However, I don’t think I’d be far off if I said everyone loves the Yule season. Therefore, in the spirit of the Yuletide, below are pictures of downtown Minneapolis from the 1920s to the present. Happy Holidays!

mpls 1920s

1945 mpls copy

nicolet mall 1960s

The picture below is how I remember Nicollet Mall looked when I first moved to Minnesota. Nicollet Mall in the ’70s.

mpls1970spowers-christmas-tree copy



Carl Nesjar Ice Sculpture 2014 xmas


Share This!

Miss Fisher’s Murder Mysteries

Having just published the third book in my Justinia Wright, PI series and two short stories which take us back to a time before the series begins, I’ve had mysteries on my mind. And of late, I’ve been watching Miss Fisher’s Murder Mysteries.

I find the showed delightful. The characters are superbly drawn. They have history. They have issues. They are like real people. The mystery, on the other hand, is usually light and often flawed. On one episode, Miss Fisher gets an important clue by looking at a typewriter ribbon – a carbon typewriter ribbon. Oh, did I mention the era is the 1920s? Now that is what I call I gaping plot hole. But in spite of such faux pas, I thoroughly enjoy the show because the characters are so very lifelike. And the show is really about the characters.

For me the best stories are not plot-driven, but character-driven. I don’t give two hoots for the plot. In my mind, the plot is only there because the characters do something. Where’s the plot in Waiting For Godot? The story seems to get along quite nicely without one. Or how about The Remains Of The Day? The plot, such as it is, is merely the vehicle for us to listen to the ruminations of Stevens. Or what about The Moon Is A Harsh Mistress? Lots of plot there and yet the plot is merely the vehicle for Heinlein to present his picture of a libertarian utopia. In that sense, any plot could have worked. The plot in and of itself is non-essential. It’s the characters acting (giving us a plot) that is the real story.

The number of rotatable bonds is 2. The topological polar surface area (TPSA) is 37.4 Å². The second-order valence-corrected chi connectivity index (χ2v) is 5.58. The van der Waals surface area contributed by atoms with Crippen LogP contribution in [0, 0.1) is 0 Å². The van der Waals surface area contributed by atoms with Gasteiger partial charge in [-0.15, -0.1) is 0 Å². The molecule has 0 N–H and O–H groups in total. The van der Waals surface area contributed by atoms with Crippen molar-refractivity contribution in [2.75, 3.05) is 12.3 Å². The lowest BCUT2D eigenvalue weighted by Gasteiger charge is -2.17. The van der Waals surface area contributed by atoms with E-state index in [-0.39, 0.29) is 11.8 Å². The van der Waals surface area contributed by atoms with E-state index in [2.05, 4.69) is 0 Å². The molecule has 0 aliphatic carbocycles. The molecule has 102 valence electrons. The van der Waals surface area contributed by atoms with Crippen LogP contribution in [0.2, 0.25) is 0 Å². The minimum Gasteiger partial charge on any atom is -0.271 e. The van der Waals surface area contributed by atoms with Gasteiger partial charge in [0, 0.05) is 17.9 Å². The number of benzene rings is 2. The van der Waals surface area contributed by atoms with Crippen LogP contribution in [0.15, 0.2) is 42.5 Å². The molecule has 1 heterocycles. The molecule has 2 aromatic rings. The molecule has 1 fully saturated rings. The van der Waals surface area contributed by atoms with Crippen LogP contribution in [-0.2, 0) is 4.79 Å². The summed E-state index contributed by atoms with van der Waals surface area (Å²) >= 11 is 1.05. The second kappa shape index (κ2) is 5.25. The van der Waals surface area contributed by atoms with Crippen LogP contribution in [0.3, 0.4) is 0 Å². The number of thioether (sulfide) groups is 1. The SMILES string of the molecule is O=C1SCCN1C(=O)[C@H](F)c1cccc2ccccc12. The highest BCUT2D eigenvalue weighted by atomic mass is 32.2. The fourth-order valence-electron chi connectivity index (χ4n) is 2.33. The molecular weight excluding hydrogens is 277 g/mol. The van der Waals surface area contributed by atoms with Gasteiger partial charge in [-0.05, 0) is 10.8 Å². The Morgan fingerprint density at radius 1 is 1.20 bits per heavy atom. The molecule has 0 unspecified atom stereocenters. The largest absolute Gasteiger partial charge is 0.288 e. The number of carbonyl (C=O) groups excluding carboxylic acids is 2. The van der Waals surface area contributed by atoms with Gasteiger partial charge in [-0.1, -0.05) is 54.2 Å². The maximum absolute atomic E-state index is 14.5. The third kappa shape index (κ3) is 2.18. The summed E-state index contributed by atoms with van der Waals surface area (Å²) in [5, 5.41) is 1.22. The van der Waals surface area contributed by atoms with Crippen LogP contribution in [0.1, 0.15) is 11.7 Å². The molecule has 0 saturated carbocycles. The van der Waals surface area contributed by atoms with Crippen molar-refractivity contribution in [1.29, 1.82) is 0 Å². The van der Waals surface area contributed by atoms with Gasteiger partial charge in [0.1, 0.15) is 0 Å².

Another example is Raw Head by Ben Willoughby. Willoughby creates two characters, has them do their thing, and the result is a strongly character driven story. Just as Ray Bradbury said it should be.

Christine by Stephen King, in my opinion, is a case of where the plot actually gets in the way of the story. And I think it was probably due to his having to write his book to a certain length for the publisher. But whatever the reason, two-thirds of the way through the book the story was told and yet King went on having the car create more and more senseless havoc, gore, and mayhem. For me, the extended and senseless plot ruined the book. Plot to my mind is highly overrated. Follow the Bradbury formula and your story will be told. After all, that is the real point of the plot. To tell a story. And your characters will do that for you.

So if the writers of Miss Fisher’s Murder Mysteries leave gaping plot holes, why bother watching? I think there are lots of reasons. Namely, the characters. Miss Fisher, a complex rich socialite with the past. Her companion, doc, who is in some ways miss fishers polar opposite. Inspector Jack Robinson, I somewhat stated police detective who gradually appreciates Mrs. Fisher’s talents. Constable Collins, who provides us with comic relief. And the list goes on.